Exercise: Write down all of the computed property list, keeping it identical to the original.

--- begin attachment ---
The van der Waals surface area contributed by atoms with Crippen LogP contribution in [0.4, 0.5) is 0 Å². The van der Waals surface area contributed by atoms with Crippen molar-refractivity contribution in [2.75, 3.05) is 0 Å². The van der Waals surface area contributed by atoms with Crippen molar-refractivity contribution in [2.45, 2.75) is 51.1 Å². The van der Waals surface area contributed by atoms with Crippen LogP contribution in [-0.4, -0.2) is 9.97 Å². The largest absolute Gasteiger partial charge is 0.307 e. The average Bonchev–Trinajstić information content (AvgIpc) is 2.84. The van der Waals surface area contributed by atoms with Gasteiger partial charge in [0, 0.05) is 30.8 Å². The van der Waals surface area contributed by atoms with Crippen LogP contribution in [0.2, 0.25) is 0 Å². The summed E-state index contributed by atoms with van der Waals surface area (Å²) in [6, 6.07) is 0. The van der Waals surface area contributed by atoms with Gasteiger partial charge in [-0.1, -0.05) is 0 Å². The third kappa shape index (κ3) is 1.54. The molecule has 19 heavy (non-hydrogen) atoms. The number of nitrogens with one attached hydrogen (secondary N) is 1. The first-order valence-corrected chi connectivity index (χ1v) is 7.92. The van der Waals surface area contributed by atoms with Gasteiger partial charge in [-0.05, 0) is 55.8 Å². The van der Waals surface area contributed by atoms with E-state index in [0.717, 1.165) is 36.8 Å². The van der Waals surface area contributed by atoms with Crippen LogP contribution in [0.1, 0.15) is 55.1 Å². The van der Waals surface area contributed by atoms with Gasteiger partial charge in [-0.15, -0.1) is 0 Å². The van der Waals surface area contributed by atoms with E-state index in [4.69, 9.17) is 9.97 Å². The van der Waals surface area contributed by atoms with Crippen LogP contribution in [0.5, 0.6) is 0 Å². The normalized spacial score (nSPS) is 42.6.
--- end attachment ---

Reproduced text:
The van der Waals surface area contributed by atoms with Crippen LogP contribution in [0.4, 0.5) is 0 Å². The van der Waals surface area contributed by atoms with Crippen molar-refractivity contribution in [2.75, 3.05) is 0 Å². The van der Waals surface area contributed by atoms with Crippen molar-refractivity contribution in [2.45, 2.75) is 51.1 Å². The van der Waals surface area contributed by atoms with Crippen LogP contribution in [-0.4, -0.2) is 9.97 Å². The largest absolute Gasteiger partial charge is 0.307 e. The average Bonchev–Trinajstić information content (AvgIpc) is 2.84. The van der Waals surface area contributed by atoms with Gasteiger partial charge in [0, 0.05) is 30.8 Å². The van der Waals surface area contributed by atoms with Crippen LogP contribution in [0.2, 0.25) is 0 Å². The summed E-state index contributed by atoms with van der Waals surface area (Å²) in [6, 6.07) is 0. The van der Waals surface area contributed by atoms with Gasteiger partial charge in [-0.1, -0.05) is 0 Å². The third kappa shape index (κ3) is 1.54. The molecule has 19 heavy (non-hydrogen) atoms. The number of nitrogens with one attached hydrogen (secondary N) is 1. The first-order valence-corrected chi connectivity index (χ1v) is 7.92. The van der Waals surface area contributed by atoms with Gasteiger partial charge in [-0.05, 0) is 55.8 Å². The van der Waals surface area contributed by atoms with E-state index in [0.717, 1.165) is 36.8 Å². The van der Waals surface area contributed by atoms with Crippen LogP contribution in [0.1, 0.15) is 55.1 Å². The van der Waals surface area contributed by atoms with Gasteiger partial charge in [-0.15, -0.1) is 0 Å². The van der Waals surface area contributed by atoms with E-state index in [4.69, 9.17) is 9.97 Å². The van der Waals surface area contributed by atoms with Crippen LogP contribution in [0.5, 0.6) is 0 Å². The normalized spacial score (nSPS) is 42.6.